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2006 Mercedes-Benz ML 350 Review

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SEE ALSO: New Car Buyer's Guide for Mercedes-Benz

2006 Mercedes-Benz ML 350

The original Mercedes-Benz M-Class signaled a major shift in attitude for the German manufacturer when it debuted in model year 1998. Not only was it designed primarily with U.S. sales in mind, it was built here, at a new facility near Tuscaloosa, Alabama, and exported around the world. Since that time, over 600,000 examples of the Mercedes SUV have been sold worldwide, with about half staying in the U.S. And in the time since the M-Class's debut, nearly all luxury automakers have introduced SUVs of their own.

So the time has come for the second-generation M-Class. Like its predecessor, it's built in Alabama, but both the plant and the vehicle have had major makeovers.

If, at a quick glance, the new ML 350 and ML 500 look only like stylistically-updated versions of last year's models, they aren't. The original was a clean-sheet design, and so is the new one. Yes, the exterior and interior styling has been updated in keeping with current Mercedes-Benz trends, but nearly everything underneath has changed as well. The new M-Class models are slightly larger in nearly every dimension, for greater interior space and cargo capacity. The originals were built with body-on-frame construction; the new M-Class vehicles are made with car-like unibody structures for improved ride and handling characteristics and increased safety. Because of the new construction, weight has been reduced by around 400 lbs.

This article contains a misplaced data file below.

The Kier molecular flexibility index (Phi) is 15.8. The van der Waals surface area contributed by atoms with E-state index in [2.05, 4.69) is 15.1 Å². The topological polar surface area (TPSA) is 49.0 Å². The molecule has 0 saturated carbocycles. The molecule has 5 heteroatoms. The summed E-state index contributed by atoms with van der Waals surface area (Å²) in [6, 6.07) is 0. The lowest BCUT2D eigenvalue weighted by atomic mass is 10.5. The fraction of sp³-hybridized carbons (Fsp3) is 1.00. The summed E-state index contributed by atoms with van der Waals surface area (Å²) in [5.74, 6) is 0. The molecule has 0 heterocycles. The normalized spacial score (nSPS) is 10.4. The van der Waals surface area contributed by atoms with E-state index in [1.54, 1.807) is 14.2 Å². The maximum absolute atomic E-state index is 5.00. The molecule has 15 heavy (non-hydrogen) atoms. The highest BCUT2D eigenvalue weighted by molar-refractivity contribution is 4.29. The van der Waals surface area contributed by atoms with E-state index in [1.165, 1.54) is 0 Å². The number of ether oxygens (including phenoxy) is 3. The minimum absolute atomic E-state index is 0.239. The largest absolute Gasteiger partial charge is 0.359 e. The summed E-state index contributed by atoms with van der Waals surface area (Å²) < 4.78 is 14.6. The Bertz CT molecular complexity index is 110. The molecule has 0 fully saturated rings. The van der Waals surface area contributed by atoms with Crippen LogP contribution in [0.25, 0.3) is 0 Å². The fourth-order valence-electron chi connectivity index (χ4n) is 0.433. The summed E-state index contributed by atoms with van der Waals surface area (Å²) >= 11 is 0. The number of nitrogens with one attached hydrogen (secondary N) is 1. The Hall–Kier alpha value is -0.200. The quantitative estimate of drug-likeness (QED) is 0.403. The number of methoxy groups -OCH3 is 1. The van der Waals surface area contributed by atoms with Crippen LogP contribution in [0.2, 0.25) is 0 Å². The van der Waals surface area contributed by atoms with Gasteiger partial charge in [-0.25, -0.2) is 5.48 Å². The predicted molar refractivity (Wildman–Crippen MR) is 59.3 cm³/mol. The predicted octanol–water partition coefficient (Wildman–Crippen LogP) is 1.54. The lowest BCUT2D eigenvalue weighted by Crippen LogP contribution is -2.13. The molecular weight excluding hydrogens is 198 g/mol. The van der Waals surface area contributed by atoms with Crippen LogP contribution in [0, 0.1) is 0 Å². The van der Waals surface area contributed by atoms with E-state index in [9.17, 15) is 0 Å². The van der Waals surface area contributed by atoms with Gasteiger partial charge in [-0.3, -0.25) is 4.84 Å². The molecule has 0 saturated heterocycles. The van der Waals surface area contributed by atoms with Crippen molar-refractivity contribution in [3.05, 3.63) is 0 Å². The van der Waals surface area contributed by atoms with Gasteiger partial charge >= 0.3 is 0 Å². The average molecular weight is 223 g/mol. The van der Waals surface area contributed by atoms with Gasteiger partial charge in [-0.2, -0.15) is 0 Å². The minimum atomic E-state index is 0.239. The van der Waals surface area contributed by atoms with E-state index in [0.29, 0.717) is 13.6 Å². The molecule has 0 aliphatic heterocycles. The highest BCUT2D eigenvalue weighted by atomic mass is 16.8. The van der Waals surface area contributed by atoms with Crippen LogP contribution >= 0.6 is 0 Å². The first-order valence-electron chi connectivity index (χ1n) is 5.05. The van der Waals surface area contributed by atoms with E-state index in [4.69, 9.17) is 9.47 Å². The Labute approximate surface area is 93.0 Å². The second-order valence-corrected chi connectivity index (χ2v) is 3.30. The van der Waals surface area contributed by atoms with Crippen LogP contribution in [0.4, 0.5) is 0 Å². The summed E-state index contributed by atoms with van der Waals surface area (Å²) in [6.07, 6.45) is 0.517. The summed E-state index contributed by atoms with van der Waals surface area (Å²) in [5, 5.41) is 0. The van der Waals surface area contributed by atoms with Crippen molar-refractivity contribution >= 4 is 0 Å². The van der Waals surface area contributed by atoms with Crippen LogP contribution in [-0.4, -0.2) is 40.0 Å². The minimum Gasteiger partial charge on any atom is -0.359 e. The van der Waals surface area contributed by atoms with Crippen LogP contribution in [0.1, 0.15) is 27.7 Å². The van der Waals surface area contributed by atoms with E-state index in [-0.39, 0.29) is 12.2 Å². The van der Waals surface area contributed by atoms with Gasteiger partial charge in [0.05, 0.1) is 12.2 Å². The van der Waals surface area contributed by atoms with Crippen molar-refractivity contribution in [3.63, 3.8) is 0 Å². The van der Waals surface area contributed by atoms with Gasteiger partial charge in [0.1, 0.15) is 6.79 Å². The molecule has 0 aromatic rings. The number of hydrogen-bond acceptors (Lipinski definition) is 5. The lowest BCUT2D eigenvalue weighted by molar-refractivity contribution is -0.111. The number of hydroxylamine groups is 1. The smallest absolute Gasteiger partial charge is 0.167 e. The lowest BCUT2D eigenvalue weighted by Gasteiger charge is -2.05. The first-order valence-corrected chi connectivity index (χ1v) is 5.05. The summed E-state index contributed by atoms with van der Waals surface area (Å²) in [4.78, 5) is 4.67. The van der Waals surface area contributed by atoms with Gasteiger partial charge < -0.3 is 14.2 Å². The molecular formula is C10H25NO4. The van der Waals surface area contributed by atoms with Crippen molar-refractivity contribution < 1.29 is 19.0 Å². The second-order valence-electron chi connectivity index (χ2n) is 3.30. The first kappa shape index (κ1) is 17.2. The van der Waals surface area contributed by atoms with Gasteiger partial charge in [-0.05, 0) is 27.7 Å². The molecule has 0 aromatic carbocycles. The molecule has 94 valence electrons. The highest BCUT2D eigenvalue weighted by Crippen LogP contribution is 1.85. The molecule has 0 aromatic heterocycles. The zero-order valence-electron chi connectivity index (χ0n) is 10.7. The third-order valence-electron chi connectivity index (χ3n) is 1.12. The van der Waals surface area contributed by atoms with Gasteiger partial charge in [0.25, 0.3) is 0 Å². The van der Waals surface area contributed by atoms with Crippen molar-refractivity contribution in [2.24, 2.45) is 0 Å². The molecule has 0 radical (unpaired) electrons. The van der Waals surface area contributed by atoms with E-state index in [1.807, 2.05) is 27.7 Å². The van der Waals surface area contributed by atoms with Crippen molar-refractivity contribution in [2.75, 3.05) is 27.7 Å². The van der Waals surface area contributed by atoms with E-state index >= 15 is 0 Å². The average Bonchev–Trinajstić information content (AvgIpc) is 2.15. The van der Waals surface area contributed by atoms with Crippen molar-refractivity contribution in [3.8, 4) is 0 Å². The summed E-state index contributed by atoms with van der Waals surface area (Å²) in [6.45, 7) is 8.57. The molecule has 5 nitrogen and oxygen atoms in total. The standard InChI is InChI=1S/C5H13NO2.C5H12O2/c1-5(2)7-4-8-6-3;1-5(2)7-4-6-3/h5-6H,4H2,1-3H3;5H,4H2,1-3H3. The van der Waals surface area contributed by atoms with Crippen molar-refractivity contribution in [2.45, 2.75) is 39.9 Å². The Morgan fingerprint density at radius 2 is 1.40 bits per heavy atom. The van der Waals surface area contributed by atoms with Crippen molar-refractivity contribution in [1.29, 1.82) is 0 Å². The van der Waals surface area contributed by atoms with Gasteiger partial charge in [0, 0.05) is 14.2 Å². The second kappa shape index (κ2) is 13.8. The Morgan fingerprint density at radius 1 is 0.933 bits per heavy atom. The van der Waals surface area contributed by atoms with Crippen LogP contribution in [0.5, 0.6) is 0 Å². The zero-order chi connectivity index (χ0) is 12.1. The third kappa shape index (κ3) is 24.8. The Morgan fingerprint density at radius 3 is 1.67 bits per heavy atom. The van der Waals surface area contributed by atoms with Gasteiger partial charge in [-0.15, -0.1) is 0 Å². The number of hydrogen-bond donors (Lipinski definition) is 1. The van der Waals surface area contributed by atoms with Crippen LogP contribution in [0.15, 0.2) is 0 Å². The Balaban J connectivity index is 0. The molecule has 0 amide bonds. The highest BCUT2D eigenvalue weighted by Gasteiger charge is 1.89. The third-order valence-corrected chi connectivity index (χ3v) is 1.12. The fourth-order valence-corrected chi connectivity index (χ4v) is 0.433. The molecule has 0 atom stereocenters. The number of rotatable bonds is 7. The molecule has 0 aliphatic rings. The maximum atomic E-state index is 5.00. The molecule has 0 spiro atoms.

The ML 500's 5.0-liter V8 has minor enhancements that raise its power output by 14 horsepower, to 302. But the real changes have been to the ML 350. Although it's V6 engine has the same 3.5-liter capacity as previously, it's a completely new engine, up 36 horsepower on the old V6 with 268. Both engines feed their power to all four wheels through a single-range transfer case. Both models use the new ``7G-TRONIC'' seven-speed automatic transmission, which benefits to both performance and fuel economy.

I had the opportunity to drive both models of the 2006 M-Class a few months back, and have just finished a week with an ML 350. As expected, the V8 model has more luxury and performance equipment in its standard specification, but the V6 is hardly Spartan. The previous M-Class models were among the best-handling SUVs, especially for spirited driving on pavement, but they are eclipsed by the new ones. With the ML's increase in interior space and the new drivetrains, Mercedes-Benz has made its luxury SUV even better.